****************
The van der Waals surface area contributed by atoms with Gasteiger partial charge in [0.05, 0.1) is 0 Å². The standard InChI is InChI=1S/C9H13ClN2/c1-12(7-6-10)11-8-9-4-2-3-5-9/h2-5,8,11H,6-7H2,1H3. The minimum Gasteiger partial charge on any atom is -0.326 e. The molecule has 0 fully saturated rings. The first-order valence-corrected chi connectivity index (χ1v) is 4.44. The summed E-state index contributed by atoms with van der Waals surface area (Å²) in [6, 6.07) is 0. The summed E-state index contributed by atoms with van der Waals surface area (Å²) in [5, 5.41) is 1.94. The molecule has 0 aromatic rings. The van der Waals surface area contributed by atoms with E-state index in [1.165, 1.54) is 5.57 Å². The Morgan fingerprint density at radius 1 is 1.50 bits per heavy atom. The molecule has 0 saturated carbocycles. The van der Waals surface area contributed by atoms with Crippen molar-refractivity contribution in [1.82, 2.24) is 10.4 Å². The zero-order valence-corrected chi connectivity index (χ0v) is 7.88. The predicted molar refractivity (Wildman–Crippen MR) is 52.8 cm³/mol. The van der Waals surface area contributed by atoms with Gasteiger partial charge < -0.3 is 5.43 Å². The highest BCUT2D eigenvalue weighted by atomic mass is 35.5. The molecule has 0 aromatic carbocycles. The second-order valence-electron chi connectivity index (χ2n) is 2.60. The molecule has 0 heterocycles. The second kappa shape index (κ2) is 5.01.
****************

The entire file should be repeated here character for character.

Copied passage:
The van der Waals surface area contributed by atoms with Gasteiger partial charge in [0.05, 0.1) is 0 Å². The standard InChI is InChI=1S/C9H13ClN2/c1-12(7-6-10)11-8-9-4-2-3-5-9/h2-5,8,11H,6-7H2,1H3. The minimum Gasteiger partial charge on any atom is -0.326 e. The molecule has 0 fully saturated rings. The first-order valence-corrected chi connectivity index (χ1v) is 4.44. The summed E-state index contributed by atoms with van der Waals surface area (Å²) in [6, 6.07) is 0. The summed E-state index contributed by atoms with van der Waals surface area (Å²) in [5, 5.41) is 1.94. The molecule has 0 aromatic rings. The van der Waals surface area contributed by atoms with E-state index in [1.165, 1.54) is 5.57 Å². The Morgan fingerprint density at radius 1 is 1.50 bits per heavy atom. The molecule has 0 saturated carbocycles. The van der Waals surface area contributed by atoms with Crippen molar-refractivity contribution in [1.82, 2.24) is 10.4 Å². The zero-order valence-corrected chi connectivity index (χ0v) is 7.88. The predicted molar refractivity (Wildman–Crippen MR) is 52.8 cm³/mol. The van der Waals surface area contributed by atoms with Gasteiger partial charge < -0.3 is 5.43 Å². The highest BCUT2D eigenvalue weighted by atomic mass is 35.5. The molecule has 0 aromatic carbocycles. The second-order valence-electron chi connectivity index (χ2n) is 2.60. The molecule has 0 heterocycles. The second kappa shape index (κ2) is 5.01.